I'm in the process of planning a post-apocalyptic novel. The gist of it is that the vast majority (99.9%+) of all humans simply disappeared from the face of the earth, or so it seems. The story follows a group of survivors trying to find out if they're truly alone or if there are other groups to be found.

Let's assume that the internet and phone lines are down, but the power still works for now. Would it be feasible for the protagonists (located in North America) to both broadcast and receive intercontinental radio transmissions (to, let's say Europe)? If so, how could they go about doing it? Or maybe a radio transmission isn't the best option after all?

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    $\begingroup$ What do you know, there exists a large and active international community of passionate people called radio amateurs (or "ham radio" operators). They routinely make intercontinental connections with their home-based radio equipment. The practice of making very long distance connections is called DXing (pronounced dee-ecksing), and hams are known to exchange formal postcards (called QSL cards) attesting to exceptional interconnections, such as Bucharest to Melbourne. $\endgroup$ – AlexP Mar 27 '20 at 21:42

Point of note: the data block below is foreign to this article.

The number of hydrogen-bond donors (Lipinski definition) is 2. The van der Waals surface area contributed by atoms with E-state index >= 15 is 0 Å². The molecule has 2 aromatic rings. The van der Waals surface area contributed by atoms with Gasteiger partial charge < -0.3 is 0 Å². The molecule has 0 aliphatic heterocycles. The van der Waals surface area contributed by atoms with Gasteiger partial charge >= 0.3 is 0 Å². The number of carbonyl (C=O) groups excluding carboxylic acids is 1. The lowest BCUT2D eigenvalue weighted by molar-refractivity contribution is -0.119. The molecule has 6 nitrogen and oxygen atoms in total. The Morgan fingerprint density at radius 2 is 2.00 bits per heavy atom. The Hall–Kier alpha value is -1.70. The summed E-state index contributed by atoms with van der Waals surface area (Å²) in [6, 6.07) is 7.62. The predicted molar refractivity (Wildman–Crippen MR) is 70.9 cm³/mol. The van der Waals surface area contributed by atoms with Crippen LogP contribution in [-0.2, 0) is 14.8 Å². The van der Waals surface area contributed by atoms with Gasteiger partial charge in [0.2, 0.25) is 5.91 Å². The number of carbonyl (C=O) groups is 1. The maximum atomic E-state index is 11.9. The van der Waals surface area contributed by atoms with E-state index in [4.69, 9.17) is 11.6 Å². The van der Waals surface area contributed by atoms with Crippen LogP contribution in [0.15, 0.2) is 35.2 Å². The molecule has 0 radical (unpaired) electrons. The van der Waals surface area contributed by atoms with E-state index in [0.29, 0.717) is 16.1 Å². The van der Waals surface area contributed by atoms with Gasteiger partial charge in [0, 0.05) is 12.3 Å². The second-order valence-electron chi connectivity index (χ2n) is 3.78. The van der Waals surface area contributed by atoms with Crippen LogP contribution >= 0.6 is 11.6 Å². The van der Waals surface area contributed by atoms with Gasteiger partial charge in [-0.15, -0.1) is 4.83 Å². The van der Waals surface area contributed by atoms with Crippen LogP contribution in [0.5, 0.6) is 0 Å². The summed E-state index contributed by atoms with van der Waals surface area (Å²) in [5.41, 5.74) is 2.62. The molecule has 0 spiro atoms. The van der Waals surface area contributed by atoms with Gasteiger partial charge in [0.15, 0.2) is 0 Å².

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    $\begingroup$ Central power won't last very long. They'll need generators after a few hours to a couple days at most. Areas with hydro, solar & wind will last somewhat longer. Try not to be near a nuclear plant. $\endgroup$ – elemtilas Mar 28 '20 at 1:35
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    $\begingroup$ @elemtilas: Whyever not? Assuming it has decent control systems and/or a few surviving operators, you have reliable power for decades. $\endgroup$ – jamesqf Mar 28 '20 at 4:11
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    $\begingroup$ @elemtilas: No, there won't. At least if by "disaster" you mean the direct effects of a nuclear power plant failure, rather than irrational fear and panic exacerbated by government over-reaction. To get a nuclear power plant to fail in such a manner, you have to first design them very badly, then drive them into a failure mode, as happened at Chernobyl. $\endgroup$ – jamesqf Mar 28 '20 at 16:56
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    $\begingroup$ @jamesqf: Not decades, not years, not moths, not weeks, a the very best a few days. More likely a few hours. The electric grid is not designed to operate without human supervision. When a powerplant feels insecure (not enough fuel, mismatch between energy production and consumption), if no human dispatchers and operators are there to take corrective action, the plant will shutdown. Other plants will react. The grid will first divide itself into small units (= "insularize"), then each separate island will shutdown. Nobody has ever seriously considered designing it to operate unsupervized. $\endgroup$ – AlexP Mar 28 '20 at 17:26